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Tag Archive: Stingray


Secrecy Around Police Surveillance Equipment Proves A Case’s Undoing

 

 

 

” The case against Tadrae McKenzie looked like an easy win for prosecutors. He and two buddies robbed a small-time pot dealer of $130 worth of weed using BB guns. Under Florida law, that was robbery with a deadly weapon, with a sentence of at least four years in prison.

  But before trial, his defense team detected investigators’ use of a secret surveillance tool, one that raises significant privacy concerns. In an unprecedented move, a state judge ordered the police to show the device —a cell-tower simulator sometimes called a StingRay — to the attorneys.

  Rather than show the equipment, the state offered McKenzie a plea bargain.

  Today, 20-year-old McKenzie is serving six months’ probation ­after pleading guilty to a second-degree misdemeanor. He got, as one civil liberties advocate said, the deal of the century. (The other two defendants also pleaded guilty and were sentenced to two years’ probation.)

  McKenzie’s case is emblematic of the growing, but hidden, use by local law enforcement of a sophisticated surveillance technology borrowed from the national security world. It shows how a gag order imposed by the FBI — on grounds that discussing the device’s operation would compromise its effectiveness — has left judges, the public and criminal defendants in the dark on how the tool works.”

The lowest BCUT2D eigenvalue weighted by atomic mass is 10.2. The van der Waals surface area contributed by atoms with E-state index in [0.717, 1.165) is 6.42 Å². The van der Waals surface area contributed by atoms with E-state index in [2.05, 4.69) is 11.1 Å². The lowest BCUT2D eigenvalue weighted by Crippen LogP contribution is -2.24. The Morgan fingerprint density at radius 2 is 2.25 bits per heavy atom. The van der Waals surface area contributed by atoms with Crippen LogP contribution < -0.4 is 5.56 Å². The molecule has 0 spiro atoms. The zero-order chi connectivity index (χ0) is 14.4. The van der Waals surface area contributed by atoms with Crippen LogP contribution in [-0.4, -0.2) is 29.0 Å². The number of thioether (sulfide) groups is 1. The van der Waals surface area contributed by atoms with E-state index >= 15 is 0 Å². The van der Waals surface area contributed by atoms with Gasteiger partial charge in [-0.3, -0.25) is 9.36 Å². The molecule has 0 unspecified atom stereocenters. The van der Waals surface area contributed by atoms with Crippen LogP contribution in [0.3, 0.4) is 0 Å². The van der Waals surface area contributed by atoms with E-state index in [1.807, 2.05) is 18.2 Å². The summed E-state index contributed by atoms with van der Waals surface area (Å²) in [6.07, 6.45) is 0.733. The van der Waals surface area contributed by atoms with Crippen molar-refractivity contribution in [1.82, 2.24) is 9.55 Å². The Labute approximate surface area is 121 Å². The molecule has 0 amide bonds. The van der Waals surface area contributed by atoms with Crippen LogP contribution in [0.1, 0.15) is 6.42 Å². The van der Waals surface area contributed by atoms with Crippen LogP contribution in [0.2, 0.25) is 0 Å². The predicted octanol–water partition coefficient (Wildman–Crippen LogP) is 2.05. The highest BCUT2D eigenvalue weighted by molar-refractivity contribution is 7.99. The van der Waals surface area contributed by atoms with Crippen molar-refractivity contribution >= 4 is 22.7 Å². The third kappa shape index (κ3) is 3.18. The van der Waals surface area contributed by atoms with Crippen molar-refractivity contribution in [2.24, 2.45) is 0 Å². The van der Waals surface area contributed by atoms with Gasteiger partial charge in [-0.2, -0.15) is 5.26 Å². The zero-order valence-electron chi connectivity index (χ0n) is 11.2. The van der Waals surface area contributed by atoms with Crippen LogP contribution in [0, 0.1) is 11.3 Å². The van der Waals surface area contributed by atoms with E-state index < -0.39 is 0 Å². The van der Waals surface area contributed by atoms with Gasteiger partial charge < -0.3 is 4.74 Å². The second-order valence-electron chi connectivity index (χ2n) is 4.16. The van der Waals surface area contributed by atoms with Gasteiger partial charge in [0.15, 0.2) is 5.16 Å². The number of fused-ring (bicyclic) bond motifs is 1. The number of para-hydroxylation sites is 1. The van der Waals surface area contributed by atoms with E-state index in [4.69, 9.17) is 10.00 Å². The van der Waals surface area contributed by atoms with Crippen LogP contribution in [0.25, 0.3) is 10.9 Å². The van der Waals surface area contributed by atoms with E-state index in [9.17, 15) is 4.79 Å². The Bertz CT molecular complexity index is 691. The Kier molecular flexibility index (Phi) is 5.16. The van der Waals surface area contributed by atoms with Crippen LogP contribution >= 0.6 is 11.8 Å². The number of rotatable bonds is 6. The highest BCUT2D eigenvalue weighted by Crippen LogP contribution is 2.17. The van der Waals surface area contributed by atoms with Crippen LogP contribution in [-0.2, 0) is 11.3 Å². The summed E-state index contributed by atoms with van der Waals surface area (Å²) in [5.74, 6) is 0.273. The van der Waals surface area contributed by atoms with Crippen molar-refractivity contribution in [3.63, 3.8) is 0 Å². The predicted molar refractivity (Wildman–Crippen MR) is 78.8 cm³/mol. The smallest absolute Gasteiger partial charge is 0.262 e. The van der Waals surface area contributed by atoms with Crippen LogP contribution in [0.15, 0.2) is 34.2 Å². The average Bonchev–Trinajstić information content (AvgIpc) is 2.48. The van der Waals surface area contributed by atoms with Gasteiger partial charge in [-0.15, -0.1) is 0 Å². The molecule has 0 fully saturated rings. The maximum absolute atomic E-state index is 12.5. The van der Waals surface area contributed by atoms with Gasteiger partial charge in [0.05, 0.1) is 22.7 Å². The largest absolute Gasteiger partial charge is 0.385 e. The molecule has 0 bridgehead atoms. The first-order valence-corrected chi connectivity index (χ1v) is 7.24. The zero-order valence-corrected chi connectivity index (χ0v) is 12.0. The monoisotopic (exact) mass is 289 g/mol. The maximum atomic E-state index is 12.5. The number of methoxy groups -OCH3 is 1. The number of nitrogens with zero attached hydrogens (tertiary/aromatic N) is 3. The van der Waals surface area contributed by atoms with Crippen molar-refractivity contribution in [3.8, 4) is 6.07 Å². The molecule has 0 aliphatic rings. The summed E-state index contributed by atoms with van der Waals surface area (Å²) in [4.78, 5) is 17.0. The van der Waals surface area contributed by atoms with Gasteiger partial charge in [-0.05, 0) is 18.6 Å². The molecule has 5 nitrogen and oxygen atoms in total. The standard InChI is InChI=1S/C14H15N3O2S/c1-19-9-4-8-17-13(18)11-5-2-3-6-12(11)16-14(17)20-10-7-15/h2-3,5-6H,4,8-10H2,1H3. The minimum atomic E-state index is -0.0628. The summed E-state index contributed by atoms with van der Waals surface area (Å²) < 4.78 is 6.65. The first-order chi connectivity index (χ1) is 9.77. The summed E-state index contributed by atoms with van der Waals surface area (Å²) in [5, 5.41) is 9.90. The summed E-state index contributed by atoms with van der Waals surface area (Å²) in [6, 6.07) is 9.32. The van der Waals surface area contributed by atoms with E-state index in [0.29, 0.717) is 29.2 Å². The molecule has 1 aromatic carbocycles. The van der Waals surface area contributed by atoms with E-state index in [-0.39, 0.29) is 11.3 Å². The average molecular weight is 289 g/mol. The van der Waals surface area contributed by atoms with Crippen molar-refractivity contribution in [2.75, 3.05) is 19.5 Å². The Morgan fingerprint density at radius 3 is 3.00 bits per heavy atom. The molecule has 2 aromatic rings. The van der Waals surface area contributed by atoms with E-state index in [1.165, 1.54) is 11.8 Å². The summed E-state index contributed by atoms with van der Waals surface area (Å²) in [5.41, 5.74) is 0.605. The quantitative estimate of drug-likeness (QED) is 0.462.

Washington Post

 

 

 

 

 

 

 

 

 

 

 

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Justice Department Defends US Marshals’ Airborne Cell Tower Spoofers; Refuses To Acknowledge Program Exists

 

 

 

 

 

 

” The Justice Department has been summoned to say a few words in defense of the US Marshals’ Cessna-mounted cell tower spoofers. And while it tried to leave a lot unsaid, it actually said quite a bit.

  The Justice Department, without formally acknowledging the existence of the program, defended the legality of the operation by the U.S. Marshals Service, saying the agency doesn’t maintain a database of everyday Americans’ cellphones.

  Because America’s criminal element is forever only moments away from permanently escaping the grasp of law enforcement, the DOJ has refused to confirm or deny the existence of technology everyone already knows exists — IMSI catchers and single-engine aircraft. The DOJ’s caginess is commendable. I’m sorry, I mean ridiculous. Here’s the same official further protecting and defending The Program That Dare Not Confirm Its Existence, using statements that indicate the program exposed by the Wall Street Journal not only exists, but functions pretty much as described.

  A Justice Department official on Friday refused to confirm or deny the existence of such a program, because doing so would allow criminals to better evade law enforcement. But the official said it would be “utterly false’’ to conflate the law-enforcement program with the collection of bulk telephone records by the National Security Agency, a controversial program already being challenged in the courts and by some members of Congress.

  No one’s conflating the feds’ airborne ‘Stingray’ with the NSA’s ongoing bulk phone records collections. All people have done is note that surveillance technology of this sort has the ability to collect (and store) millions of unrelated phone records in a very short period of time. “